Friday, October 28, 2011

Camino De Santiago: Day 27--Aguiada to Portomarin

Day 27 of the Camino--and it felt like we were getting close! I loved this day on the Camino.

I woke up, slathered on Icyhot, mummified myself in athletic tape, and said goodbye to the lovely hostel in Aguiada. It was only 5 kilometers to Saria, so I figured I'd have breakfast there.

The five early morning kilometers into Saria were beautiful and even the giant staircase I had to climb to make it into town couldn't get me down.

{As an aside: I absolutely loved these flowers, which were everywhere for weeks.}

{Buenos dias, Saria!}

Saria is the main starting point for pilgrims who only walk the last 100 kilometers of the Camino (which is the official amount you must walk to receive your Compostela in Santiago). On one hand I was a bit apprehensive of Saria and these new pilgrims--I'd heard that the hostels can get really full, and that the fresh and often noisy new pilgrims can drive the long range pilgrims crazy. On the other hand I was really excited to make it to Saria. That meant I was getting close to Santiago!

{Camino mural}

When I made it to the town's church I put down my walking stick and bag to have a peak inside. The bells were ringing for mass to begin, so I pulled out my pilgrim's passport and gave myself a stamp from the church and decided to be on my way. Standing outside the church doors putting my bag back on an older woman asked me if I was a pilgrim. I told her Pamplona when she asked me where I started and she was visibly amazed. Que valiente!, she told me. Then she stopped another woman coming in to tell her that I had walked all the way here from Pamplona. Before I knew it they were both oohing and awing over me and my pilgrimage. I was amazed at how amazed they were, but I have to admit--It made me feel really good.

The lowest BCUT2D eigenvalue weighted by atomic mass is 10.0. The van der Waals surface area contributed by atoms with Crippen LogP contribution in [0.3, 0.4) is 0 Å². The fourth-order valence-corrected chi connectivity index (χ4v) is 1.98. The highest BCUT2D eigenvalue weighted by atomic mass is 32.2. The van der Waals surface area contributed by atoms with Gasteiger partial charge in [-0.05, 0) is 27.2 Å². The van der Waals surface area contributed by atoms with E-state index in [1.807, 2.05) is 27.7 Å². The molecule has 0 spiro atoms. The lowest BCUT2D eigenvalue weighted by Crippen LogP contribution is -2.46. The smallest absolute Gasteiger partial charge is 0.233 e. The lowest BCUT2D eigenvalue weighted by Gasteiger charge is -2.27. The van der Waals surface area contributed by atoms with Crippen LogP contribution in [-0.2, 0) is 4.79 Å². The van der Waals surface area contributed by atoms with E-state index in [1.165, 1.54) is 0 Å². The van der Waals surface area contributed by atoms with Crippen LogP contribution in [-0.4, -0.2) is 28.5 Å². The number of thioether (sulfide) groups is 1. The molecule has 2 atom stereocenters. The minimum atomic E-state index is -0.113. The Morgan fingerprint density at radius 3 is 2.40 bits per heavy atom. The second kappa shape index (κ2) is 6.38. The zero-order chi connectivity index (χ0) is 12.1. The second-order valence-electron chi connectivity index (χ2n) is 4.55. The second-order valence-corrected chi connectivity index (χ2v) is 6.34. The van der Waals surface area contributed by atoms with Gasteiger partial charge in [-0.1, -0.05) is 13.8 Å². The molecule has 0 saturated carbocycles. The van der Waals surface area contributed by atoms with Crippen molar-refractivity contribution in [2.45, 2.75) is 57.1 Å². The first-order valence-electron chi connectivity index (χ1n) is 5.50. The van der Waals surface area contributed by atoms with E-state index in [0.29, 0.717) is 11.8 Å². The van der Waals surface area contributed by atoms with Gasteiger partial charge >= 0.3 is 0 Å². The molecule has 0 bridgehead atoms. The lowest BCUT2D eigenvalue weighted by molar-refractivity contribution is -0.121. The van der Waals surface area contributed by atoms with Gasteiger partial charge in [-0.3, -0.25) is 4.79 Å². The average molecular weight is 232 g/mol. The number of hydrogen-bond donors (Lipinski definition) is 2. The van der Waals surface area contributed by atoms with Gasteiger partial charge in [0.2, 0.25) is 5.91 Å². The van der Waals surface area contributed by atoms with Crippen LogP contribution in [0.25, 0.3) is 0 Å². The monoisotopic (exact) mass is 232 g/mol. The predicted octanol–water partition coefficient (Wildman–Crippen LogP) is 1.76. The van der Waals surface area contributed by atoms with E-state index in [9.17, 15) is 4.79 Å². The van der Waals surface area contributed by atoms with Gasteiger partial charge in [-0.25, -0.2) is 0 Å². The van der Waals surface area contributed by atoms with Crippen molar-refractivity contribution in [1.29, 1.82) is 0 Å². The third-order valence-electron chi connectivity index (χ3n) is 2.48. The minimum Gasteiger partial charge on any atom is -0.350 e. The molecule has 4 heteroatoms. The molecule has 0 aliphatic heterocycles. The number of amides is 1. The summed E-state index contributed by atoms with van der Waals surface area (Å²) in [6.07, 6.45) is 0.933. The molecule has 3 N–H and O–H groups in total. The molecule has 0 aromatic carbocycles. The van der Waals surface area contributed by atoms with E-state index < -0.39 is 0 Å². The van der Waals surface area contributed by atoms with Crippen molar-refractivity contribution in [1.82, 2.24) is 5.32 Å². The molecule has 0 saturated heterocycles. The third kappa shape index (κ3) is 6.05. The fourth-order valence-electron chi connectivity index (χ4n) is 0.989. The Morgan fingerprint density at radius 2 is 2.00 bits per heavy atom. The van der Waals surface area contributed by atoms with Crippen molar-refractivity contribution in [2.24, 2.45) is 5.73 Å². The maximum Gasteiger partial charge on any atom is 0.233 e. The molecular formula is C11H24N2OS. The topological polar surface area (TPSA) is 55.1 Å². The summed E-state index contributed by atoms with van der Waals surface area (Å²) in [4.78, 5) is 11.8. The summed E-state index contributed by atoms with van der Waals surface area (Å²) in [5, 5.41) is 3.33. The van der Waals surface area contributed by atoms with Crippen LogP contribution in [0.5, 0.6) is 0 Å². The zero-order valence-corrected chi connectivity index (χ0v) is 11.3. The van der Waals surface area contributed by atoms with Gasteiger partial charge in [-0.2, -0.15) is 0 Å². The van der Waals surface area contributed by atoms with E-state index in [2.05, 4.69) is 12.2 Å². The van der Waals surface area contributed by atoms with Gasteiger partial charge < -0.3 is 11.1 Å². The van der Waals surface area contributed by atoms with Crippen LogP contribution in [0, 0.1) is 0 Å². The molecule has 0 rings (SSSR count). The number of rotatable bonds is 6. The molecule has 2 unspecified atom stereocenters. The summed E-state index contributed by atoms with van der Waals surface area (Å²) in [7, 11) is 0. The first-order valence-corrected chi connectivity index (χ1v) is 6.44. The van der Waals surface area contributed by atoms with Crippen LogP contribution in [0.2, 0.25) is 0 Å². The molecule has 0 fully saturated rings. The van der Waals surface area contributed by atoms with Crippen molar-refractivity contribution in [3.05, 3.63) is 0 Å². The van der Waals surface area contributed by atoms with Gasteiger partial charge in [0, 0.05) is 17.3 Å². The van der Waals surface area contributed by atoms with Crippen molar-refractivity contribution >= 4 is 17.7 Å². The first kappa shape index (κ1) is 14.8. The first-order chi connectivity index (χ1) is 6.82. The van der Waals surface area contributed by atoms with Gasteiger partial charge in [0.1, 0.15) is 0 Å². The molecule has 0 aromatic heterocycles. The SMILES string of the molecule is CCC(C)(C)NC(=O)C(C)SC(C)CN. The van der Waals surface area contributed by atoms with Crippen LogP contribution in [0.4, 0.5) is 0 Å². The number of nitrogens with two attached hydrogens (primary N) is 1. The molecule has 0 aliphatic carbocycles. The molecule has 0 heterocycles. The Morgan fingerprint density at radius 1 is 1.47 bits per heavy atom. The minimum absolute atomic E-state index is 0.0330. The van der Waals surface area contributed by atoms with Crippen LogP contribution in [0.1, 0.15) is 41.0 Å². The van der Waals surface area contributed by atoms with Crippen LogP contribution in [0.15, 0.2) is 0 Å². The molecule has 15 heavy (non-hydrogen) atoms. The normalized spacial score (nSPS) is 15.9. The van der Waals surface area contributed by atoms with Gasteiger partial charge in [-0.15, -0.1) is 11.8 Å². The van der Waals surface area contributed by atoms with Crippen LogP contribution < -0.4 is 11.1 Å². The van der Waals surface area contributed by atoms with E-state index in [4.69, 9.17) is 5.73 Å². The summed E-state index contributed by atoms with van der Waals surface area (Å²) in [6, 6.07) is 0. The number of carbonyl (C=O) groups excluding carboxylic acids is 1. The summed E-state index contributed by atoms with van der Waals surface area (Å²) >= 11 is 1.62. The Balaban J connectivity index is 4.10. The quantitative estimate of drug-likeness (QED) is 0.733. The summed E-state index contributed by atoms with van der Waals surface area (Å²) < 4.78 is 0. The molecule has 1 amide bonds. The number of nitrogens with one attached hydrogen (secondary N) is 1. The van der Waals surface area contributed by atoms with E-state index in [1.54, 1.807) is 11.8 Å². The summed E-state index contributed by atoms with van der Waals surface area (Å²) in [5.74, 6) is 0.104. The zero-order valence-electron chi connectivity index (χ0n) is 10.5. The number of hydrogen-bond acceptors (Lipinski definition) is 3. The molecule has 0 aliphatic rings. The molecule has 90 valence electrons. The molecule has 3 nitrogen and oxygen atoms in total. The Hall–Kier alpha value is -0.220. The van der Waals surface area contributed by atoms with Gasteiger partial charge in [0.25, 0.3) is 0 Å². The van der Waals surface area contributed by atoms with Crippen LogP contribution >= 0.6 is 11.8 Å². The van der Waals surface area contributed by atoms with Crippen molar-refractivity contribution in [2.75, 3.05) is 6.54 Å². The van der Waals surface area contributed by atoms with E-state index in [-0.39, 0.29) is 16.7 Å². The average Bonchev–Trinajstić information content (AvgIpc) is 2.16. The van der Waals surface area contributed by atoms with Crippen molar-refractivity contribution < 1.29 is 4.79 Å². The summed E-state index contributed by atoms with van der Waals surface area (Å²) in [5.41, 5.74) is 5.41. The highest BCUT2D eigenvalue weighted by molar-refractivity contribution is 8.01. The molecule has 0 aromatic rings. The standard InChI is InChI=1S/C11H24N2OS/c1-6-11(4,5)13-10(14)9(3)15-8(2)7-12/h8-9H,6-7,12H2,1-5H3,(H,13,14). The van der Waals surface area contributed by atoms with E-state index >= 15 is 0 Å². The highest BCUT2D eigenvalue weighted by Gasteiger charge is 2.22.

I kind of wondered if the people closer to Santiago would be more hardened to the pilgrims. I imagined that the more pilgrims you saw each day, the less you would care about them. I was wrong though. Maica had told me that the people in Galicia were special--that they spoke with a lot of cariño (care/sweetness)--and (like usual) she was right.

As soon as I made it down the stairs of the church I ran into an old man who was eager to talk to me and wish me a buen Camino as well. Saria was turning out to be even more lovely than I imagined!

In a great mood I climbed up the hill where I saw two other pilgrims clack, clack, clacking their walking sticks ahead of me. Wait a minute...

I left my walking stick in the door of the church! While this meant that I had to double back and climb the hill again, I took it as a good sign--I had been in a lot of pain the day before and that morning, so if I climbed a hill without even missing my walking stick, I must've been feeling better. Or it least in a great mood. : ) I saw Grandpa still standing outside the church, and we chatted again a bit before I climbed back up the hill and stopped at an old cafe along the mainstreet to have a cafe con leche and piece of tortilla de patatas for breakfast. More lovely people--the water was a young Peruvian girl who called me amiga and cut me the largest slice of tortilla I've ever seen. As I finished my breakfast I noticed a familiar backpack at the cafe across the road--It was my friends from Sevilla!

After breakfast I made my way up the hill that is the city, stopping every few steps to take a picture. As I stopped and went I kept passing and being passed by a street sweeper. As I stopped to take a picture of a little church he asked me if I'd like my picture taken. How nice!

So much cariño!
I love nice people. 
And street sweepers.

{An old prison}

111 Kilometers to go!